May 18, 2007
The Ten Most Volatile Players - Week of May 18, 2007
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And now, Protrade's biggest price movers since May 11, 2007:
MLB Market Movers
|| May 11
If Colon's numbers look impressive on the surface, that's because they are. And it's not just the bright, shiny objects that are distracting us: he's barely walked a batter in 30 frames, and his BABIP and Strand rates are right in line with league averages. What's not in line with the rest of the league? The quality of the competition he has faced so far. Colon currently ranks 278th among pitchers with more than 15 IP (of 286) in Opponent Quality OPS. Investors are riding the wave for now, but the evidence that he's not nearly this good is beginning to mount.
Here comes Round No. 2. Following a rough stint in 2006, Baker returned to Triple-A Rochester to begin the season, and did what all top-flight Minnesota pitching prospects do: show he deserves a major league rotation spot. Baker was brutalized to the tune of 114 hits in 83 innings last year, but still managed excellent strikeout and walk numbers, which we'll choose to focus on instead of the bad stuff. No one thinks he'll go all Liriano on the league or anything, but if he can just keep to his bread-and-butter of controlling the strike zone with just enough heat to keep hitters honest, he'll provide a fine upgrade to the recently deposed Sir Sidney.
It's truly amazing how many of Marquis' stats from this season portend a massive collapse. His BABIP is an insanely low .206, which is especially strange considering how unspectacular the Cubs' defense is. He has allowed only three home runs, but that is due in large part to a fluky 4.8% HR/FB rate, which will undoubtedly get back near his career level of 13% (and likely above, given the change in ballpark). On top of that, his strand rate is 80%, while his K rate continues to decline into oblivion. Marquis' fast start has been built on good luck and poor competition (the batters he's faced sport a .244/.319/.369 line), and it's likely to all come crashing down any day now.
From Marquis' completely unsustainable performance, to the quite possibly legitimate efforts of the lefty who goes tonight against the Yankees at Shea. Perez always has a chance to succeed because of his tremendous ability to get strikeouts, but he teeters on the edge with borderline ridiculous walk and home run rates. Unlike the last two years, he's been able to rein in the free passes and gopher balls just enough to become a quality starter. Nothing in the stat line seems terribly out of whack with his career norms, and the run support afforded him by the vaunted Mets offense should create plenty of chances to pick up wins.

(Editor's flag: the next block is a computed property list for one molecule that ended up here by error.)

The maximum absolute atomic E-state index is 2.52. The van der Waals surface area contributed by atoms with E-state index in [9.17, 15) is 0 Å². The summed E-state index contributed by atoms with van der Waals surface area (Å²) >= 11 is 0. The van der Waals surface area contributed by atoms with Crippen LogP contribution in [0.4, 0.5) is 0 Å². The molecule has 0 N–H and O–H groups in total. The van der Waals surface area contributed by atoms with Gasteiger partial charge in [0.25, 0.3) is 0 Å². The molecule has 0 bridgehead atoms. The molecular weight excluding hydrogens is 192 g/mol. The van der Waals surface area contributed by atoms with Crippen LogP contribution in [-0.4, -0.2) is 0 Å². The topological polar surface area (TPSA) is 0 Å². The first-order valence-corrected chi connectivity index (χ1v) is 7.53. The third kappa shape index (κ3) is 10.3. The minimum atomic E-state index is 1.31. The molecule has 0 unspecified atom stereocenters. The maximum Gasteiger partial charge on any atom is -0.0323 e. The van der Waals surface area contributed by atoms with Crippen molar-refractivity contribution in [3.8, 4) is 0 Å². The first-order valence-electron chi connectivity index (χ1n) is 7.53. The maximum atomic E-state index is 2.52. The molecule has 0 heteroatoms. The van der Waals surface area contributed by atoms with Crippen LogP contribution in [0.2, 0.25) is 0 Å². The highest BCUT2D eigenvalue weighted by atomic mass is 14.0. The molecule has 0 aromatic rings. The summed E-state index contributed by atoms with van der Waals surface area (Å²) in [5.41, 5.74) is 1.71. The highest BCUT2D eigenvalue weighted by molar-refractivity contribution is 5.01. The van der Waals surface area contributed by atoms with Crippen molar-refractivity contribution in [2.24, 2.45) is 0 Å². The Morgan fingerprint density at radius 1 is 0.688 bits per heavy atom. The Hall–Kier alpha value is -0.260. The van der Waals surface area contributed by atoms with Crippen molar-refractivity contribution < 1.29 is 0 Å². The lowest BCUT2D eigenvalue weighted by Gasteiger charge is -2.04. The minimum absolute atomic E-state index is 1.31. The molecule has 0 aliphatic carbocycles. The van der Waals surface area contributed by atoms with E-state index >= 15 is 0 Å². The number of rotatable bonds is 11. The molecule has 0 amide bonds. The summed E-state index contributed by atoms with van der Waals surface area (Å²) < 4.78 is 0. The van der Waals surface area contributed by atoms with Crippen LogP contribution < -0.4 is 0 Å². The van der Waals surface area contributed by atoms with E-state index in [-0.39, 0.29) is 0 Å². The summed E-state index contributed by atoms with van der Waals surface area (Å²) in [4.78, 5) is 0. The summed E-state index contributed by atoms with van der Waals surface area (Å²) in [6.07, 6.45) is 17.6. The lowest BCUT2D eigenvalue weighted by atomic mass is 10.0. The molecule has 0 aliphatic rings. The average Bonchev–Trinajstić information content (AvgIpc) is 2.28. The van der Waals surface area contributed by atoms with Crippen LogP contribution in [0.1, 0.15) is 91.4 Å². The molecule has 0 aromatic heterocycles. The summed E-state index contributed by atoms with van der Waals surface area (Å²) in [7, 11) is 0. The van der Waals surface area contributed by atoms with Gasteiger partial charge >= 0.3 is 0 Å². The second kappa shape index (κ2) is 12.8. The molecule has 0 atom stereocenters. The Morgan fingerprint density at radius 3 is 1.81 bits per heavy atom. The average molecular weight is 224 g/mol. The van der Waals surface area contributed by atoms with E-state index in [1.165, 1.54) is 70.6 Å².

Based on demand for his IPO, you'd actually expect Lincecum to have soared higher, but some traders are still worried he'll be sent down when Grandpa Russ returns from the DL, so they're biding their time before buying him up. Nevertheless, with every progressive start, it looks more and more like he's ready for prime time, with the cherry to top it off coming last night against the Astros: 7 IP, 2 H, 0 ER, 1 BB, 10 K, and all in an efficient package of 95 pitches.
Callaspo's stock has taken a knockout blow, and is unlikely to recover. The 24-year-old was already sliding while batting .215 in his first 93 trips to the plate, but after being placed on the Restricted List for allegedly assaulting his wife, he is a no-brainer for a ride on the short bus. It could be quite some time until he's back with the big club.
Entering 2007, Hardy had 14 homers and a .141 ISO in 500 career at-bats. He's one shy of matching the home run total in just 164 at-bats this spring, while more than doubling his ISO. Sure, a month and a half of baseball is too small a sample to judge, but the 500 ABs over the past two seasons might not be particularly representative of his ability either, given the injuries he battled and the poor luck he suffered through (notably, a BABIP of .262). It's too soon to tell, but perhaps we are seeing the real J.J. Hardy right now. Traders certainly seem to feel that way.
After a hugely disappointing 2006, Jhonny looks to be back to his 2005 form. He has gained 100 points on last season's ISO after losing 100 the previous year, and is on pace to surpass his career-high 24 home runs. While his average remains deflated, that's the result of a low BABIP--he should improve here as well. The market recognizes what Peralta is capable of, and is buying him up accordingly.
When healthy, there are few players who can be counted on for more consistency than Maggs. He's often overlooked because he never exploded for 40+ home runs or a .400 OBP or a .600 SLG, but he's put up a .350+ OBP every year since 2000 and has slugged over .500 in five seasons. Any effects of injuries or aging seem to be behind him, as he's mashing once again. While he's not the sexiest stock on the market, there's comfort in knowing exactly what you're going to get.
Gorzelanny has exceeded most people's expectations so far in 2007, and owners are rushing to buy him up. After eight starts, he has a 5-2 record along with a 2.36 ERA and 1.09 WHIP. He always had the fastball he can dial up into the mid-90s, but it's better control of his slider-changeup combination that has fueled his improvement. With his solid arsenal and adequate run support from the Pirates' offense, things are looking bright for the 24-year-old southpaw.
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